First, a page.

Dit morsuk tror jeg vi skal tage i en samtale, det er for komplekst at svare på lige her. Du kan booke en tid, bare skriv til mig på +4531223007. Jeg giver rabat til enlige forældre :) Det er lettest at bruge sms i stedet for bookinsystemet, som ikke er opdateret med min kalender lige nu (jeg har for travlt med at skrive alt muligt til at huske mine admin opgaver)

Read more
Read less
Sandra Dodd

Thank you for sharing about Learn Nothing Day!  I hope you have fun with it.

I think you're right about "PDA."  It turns out I have a page discussing PDA a bit, and the similarity to ADHD.    There's no "disorder" if kids aren't asked to pay attention to something they don't care about, or can't begin to understand, for 45 minutes.  There's no "deficit" of attention in a child who IS paying attention to what is interesting and engaging. 


I hope more teachers will find sweeter ways to be, and that fewer kids will be labelled deficient or pathological.

Read more
Read less
Cecilie Conrad

Thank you, Sandra, for inventing Learn Nothing Day - so much more important than the PDA discussion that seems to take over this thread of comments.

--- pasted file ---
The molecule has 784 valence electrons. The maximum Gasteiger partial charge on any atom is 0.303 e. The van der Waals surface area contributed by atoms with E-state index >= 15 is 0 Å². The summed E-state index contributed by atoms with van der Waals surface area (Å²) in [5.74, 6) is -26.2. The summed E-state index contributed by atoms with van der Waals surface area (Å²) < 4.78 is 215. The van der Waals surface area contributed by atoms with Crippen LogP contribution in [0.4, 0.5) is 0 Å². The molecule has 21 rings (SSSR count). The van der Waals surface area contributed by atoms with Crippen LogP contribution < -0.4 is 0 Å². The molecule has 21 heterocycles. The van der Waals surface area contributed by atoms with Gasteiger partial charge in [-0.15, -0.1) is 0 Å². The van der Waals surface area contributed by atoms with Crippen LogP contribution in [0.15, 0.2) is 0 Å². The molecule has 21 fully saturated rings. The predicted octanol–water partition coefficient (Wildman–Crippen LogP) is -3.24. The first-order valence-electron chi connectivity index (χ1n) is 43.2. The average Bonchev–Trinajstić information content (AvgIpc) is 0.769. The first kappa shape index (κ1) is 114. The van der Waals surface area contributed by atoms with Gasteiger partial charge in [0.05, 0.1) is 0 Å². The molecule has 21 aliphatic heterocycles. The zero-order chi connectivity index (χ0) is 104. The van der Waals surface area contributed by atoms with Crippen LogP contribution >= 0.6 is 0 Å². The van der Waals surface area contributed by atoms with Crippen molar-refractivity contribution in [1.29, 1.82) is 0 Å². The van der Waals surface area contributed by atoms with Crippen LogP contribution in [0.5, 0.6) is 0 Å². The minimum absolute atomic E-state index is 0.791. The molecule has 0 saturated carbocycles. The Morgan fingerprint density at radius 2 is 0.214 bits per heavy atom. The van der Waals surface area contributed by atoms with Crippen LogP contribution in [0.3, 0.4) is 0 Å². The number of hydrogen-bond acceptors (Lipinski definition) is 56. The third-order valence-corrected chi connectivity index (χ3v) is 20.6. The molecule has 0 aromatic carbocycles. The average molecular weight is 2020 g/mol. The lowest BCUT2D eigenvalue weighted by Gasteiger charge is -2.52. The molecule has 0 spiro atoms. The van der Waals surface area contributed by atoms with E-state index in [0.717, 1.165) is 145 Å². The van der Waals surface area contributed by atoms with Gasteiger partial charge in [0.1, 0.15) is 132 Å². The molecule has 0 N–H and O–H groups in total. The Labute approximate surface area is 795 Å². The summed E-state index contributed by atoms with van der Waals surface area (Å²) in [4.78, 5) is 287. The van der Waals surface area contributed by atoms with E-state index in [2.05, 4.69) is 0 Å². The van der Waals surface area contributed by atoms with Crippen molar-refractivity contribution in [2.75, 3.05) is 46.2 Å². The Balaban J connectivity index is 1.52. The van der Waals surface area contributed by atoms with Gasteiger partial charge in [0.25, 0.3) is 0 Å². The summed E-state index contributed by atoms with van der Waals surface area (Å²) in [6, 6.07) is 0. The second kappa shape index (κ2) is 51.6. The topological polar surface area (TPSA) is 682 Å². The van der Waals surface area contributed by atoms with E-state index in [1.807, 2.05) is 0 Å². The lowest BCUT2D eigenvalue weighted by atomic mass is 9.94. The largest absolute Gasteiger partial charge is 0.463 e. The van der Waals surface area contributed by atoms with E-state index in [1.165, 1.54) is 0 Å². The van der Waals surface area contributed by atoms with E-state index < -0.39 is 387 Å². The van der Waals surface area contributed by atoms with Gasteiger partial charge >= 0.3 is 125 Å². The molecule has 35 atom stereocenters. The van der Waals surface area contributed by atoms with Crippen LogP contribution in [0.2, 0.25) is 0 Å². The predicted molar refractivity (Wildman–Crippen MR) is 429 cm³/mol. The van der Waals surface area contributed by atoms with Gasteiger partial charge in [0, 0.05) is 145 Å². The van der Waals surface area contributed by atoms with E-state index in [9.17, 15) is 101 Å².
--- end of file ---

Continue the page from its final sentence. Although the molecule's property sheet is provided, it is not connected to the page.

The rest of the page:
The real problem is the disorder is not in the child avoiding demands but the adults holding on to the demands, even putting demands in the first place. 

One reader told me PDA could even be about bodily functions, not wanting to "obey" your needs for food, water, and bathroom. I get some kids are struggling to enter this life and find a balance. I get that for some parents; it is seriously hard to help them. What I do not get is why it even makes sense to call it pathological. For the very few for whom it presents a physical problem of medical level, okay, there might be something to discuss. 

But the risk is it will spread like wildfire, just like ADHD spreads like a virus, once the diagnosis is presented. It is toxic to give humans the option to call something pathological, and I believe we have to be very aware of what we are doing when we call something "not normal". We are creating a narrow field for people to enter, making it harder for more people to come after us, and we are making it too easy for this force of the mainstream to take over. 

I am NOT judging any parents in particular or any teachers. I am trying to send a warning to all of us as a community and apply for a worldview with more space and more peace, and more kindness.